The Black Hunter and the Doe
Le Chasseur Noir et la Biche
Ameyibo adelaa de kple dzoke le gbeme
pg. 114-117 of Contes et Légendes du Togo
A long time ago, the beasts spoke to and understood each other in a language all to the themselves.
A Man, hunter by trade, master of the jungle, one day, went on a hunt in a forest that he knew was full of prey. But on this day, the jungle resembled a cemetery: not one trace of its inhabitants, not one movement. Even the charming turtledove did not cheer him with his warbling melodic voice. The Hunter traveled up and down the jungle all in vain.
He was alarmed. What to do? Leave? But to leave empty-handed would have lessened him in the eyes of his tribe. In those long ago times, prey was so plentiful that a hunger never came back from the hunt without a hefty load to feed the tribe.
After having scoured every nook and cranny of the jungle, still in search of prey, be it ever so small, and then resigning himself to return home empty-handed, the Hunter saw a Doe, who had stopped neatly in front of him. As soon as he saw the animal, he raised his gun.
“Hunter,” said the Doe, “don’t shoot.”
The Hunter couldn’t believe his ears. Even though he trembled to hear an animal talk, he pretended deafness and decided to shoot.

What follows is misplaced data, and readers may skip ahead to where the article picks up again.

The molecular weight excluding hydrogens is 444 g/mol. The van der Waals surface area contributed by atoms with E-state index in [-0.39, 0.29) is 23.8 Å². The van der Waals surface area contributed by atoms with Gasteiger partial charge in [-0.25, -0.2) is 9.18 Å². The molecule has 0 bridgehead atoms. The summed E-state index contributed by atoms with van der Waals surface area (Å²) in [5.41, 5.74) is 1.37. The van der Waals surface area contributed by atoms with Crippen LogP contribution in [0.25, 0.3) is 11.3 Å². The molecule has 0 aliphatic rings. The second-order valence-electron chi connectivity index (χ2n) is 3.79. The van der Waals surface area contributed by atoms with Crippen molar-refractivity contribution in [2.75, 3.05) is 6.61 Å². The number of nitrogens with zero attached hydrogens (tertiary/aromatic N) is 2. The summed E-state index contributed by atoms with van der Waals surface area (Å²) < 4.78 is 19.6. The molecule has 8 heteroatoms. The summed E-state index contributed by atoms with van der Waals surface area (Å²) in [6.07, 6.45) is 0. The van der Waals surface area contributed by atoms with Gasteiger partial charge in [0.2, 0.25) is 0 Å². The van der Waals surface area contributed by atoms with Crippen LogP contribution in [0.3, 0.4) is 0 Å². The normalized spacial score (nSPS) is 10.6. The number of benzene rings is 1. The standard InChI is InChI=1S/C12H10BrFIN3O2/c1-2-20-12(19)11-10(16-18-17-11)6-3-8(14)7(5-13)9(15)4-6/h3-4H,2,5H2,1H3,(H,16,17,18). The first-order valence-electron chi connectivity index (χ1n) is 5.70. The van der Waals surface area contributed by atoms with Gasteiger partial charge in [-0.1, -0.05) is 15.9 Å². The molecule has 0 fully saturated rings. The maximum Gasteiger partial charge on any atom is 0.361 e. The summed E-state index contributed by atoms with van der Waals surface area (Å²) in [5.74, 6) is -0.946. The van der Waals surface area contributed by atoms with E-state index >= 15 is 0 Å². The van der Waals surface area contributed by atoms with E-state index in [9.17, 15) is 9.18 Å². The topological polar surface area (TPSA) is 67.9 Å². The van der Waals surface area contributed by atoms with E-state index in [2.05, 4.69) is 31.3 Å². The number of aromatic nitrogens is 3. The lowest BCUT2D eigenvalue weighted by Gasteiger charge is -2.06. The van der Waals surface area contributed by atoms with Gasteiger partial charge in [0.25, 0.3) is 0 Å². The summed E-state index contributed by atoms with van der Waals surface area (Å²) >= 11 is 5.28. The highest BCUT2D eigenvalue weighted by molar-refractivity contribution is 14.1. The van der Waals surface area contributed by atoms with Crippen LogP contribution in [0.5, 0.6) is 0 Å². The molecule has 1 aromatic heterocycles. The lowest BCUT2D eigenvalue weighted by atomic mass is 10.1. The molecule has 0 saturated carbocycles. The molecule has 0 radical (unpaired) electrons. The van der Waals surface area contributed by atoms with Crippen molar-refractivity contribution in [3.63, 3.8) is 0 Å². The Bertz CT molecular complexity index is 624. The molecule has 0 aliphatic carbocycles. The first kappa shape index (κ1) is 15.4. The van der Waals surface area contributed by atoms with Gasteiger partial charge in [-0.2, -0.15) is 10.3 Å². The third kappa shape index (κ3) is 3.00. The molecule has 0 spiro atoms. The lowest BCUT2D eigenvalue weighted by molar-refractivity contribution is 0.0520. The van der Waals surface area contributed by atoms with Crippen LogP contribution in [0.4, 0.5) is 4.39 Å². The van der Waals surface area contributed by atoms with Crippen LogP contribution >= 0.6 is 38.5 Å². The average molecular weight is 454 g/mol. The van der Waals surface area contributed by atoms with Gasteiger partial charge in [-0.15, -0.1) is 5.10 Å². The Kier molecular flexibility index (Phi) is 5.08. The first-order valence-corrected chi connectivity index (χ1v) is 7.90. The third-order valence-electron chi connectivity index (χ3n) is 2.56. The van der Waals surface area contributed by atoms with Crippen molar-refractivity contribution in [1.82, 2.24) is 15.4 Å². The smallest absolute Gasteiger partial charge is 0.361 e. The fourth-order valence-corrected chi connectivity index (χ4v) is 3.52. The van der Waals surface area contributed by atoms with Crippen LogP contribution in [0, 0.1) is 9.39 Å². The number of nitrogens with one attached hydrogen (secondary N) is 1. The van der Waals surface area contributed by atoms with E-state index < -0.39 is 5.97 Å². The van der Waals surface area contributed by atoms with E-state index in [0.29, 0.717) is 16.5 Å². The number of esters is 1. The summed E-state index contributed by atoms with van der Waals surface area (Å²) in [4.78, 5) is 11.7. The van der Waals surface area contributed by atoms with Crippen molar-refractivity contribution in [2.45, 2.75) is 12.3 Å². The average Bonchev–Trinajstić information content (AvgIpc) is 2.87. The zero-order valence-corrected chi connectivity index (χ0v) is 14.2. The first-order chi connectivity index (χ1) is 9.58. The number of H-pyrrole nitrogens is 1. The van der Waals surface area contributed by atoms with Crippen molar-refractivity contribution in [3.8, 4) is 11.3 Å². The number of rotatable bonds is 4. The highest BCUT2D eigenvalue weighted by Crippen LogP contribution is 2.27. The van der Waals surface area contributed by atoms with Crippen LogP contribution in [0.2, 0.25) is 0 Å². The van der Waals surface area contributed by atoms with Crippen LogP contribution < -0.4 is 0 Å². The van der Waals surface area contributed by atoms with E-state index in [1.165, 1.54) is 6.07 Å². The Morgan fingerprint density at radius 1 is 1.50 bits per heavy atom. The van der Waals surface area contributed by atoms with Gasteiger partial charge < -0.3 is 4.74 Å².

“Hunter,” the prey said again, “Don’t shoot. Listen Hunter” she continued, “If you grant me my life, I will give you a great gift; I will confer upon you a marvelous power that your descendants will inherit. Listen, we animals, domestic as well as savage, we speak. We have out own language to ourselves. Don’t kill me and I will do something for you that will permit you to understand our language; you may have need of it some day.”
“Is it possible,” the Hunter murmured to himself, “that an animal possesses the power of speech?”
Addressing himself to the animal, he said, “That you are gifted with speech, that you possess a marvelous power, I don’t care. I will kill you and eat you with great satisfaction.”
“Don’t kill me, I beg of you,” the Doe pleaded with such frailty and tenderness that the Hunter renounced his plan.
“Doe” called the Hunter “I will not kill you. Now give me your gift.”
The animal knelt down before the Hunter and thanked him graciously.
The Doe, after this gesture of gratitude, plucked an herb, pressed it between her hooves and put excreted juice on the ears and mouth of the hunter, who immediately began to understand and speak the language of the animals.
Then she said to the man:
“Take this herb: guard it jealously; with this you will cure all illnesses.”
The Hunter became known far and wide as a great healer.
This is why, according to fable, Blacks know many medicinal plants and understand and speak many foreign languages.
From Paul Akakpo TYPAMM